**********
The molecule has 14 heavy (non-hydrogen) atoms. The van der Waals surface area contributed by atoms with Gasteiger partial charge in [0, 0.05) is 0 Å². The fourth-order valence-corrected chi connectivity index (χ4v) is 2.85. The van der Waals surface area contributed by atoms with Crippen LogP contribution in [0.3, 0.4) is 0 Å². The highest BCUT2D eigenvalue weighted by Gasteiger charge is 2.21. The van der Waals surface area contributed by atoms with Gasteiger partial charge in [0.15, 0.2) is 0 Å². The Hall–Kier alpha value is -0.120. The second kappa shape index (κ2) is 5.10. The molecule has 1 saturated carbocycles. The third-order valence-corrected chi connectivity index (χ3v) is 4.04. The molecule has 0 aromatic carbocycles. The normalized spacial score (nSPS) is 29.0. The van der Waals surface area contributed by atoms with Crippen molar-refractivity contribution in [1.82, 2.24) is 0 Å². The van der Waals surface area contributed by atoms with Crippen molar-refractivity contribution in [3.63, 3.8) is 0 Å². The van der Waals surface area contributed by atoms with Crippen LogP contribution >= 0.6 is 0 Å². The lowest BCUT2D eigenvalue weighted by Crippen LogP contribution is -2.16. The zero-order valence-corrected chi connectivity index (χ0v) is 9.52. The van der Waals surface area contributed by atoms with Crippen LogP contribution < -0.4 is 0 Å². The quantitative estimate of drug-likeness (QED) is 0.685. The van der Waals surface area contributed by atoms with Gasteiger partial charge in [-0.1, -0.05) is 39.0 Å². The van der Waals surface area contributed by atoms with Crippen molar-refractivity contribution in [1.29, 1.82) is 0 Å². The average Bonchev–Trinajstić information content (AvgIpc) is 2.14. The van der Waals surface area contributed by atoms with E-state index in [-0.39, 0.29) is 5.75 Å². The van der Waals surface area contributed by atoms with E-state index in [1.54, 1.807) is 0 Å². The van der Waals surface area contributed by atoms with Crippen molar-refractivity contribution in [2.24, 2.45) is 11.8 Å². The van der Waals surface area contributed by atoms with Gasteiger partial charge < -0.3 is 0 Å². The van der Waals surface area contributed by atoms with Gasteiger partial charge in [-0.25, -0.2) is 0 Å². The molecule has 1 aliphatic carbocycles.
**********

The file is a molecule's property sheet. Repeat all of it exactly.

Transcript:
The molecule has 14 heavy (non-hydrogen) atoms. The van der Waals surface area contributed by atoms with Gasteiger partial charge in [0, 0.05) is 0 Å². The fourth-order valence-corrected chi connectivity index (χ4v) is 2.85. The van der Waals surface area contributed by atoms with Crippen LogP contribution in [0.3, 0.4) is 0 Å². The highest BCUT2D eigenvalue weighted by Gasteiger charge is 2.21. The van der Waals surface area contributed by atoms with Gasteiger partial charge in [0.15, 0.2) is 0 Å². The Hall–Kier alpha value is -0.120. The second kappa shape index (κ2) is 5.10. The molecule has 1 saturated carbocycles. The third-order valence-corrected chi connectivity index (χ3v) is 4.04. The molecule has 0 aromatic carbocycles. The normalized spacial score (nSPS) is 29.0. The van der Waals surface area contributed by atoms with Crippen molar-refractivity contribution in [1.82, 2.24) is 0 Å². The van der Waals surface area contributed by atoms with Crippen molar-refractivity contribution in [3.63, 3.8) is 0 Å². The van der Waals surface area contributed by atoms with Crippen LogP contribution >= 0.6 is 0 Å². The lowest BCUT2D eigenvalue weighted by Crippen LogP contribution is -2.16. The zero-order valence-corrected chi connectivity index (χ0v) is 9.52. The van der Waals surface area contributed by atoms with Crippen LogP contribution < -0.4 is 0 Å². The quantitative estimate of drug-likeness (QED) is 0.685. The van der Waals surface area contributed by atoms with Gasteiger partial charge in [-0.1, -0.05) is 39.0 Å². The van der Waals surface area contributed by atoms with Crippen molar-refractivity contribution in [1.29, 1.82) is 0 Å². The average Bonchev–Trinajstić information content (AvgIpc) is 2.14. The van der Waals surface area contributed by atoms with E-state index in [-0.39, 0.29) is 5.75 Å². The van der Waals surface area contributed by atoms with E-state index in [1.54, 1.807) is 0 Å². The van der Waals surface area contributed by atoms with Crippen molar-refractivity contribution in [2.24, 2.45) is 11.8 Å². The van der Waals surface area contributed by atoms with Gasteiger partial charge < -0.3 is 0 Å². The van der Waals surface area contributed by atoms with Gasteiger partial charge in [-0.25, -0.2) is 0 Å². The molecule has 1 aliphatic carbocycles.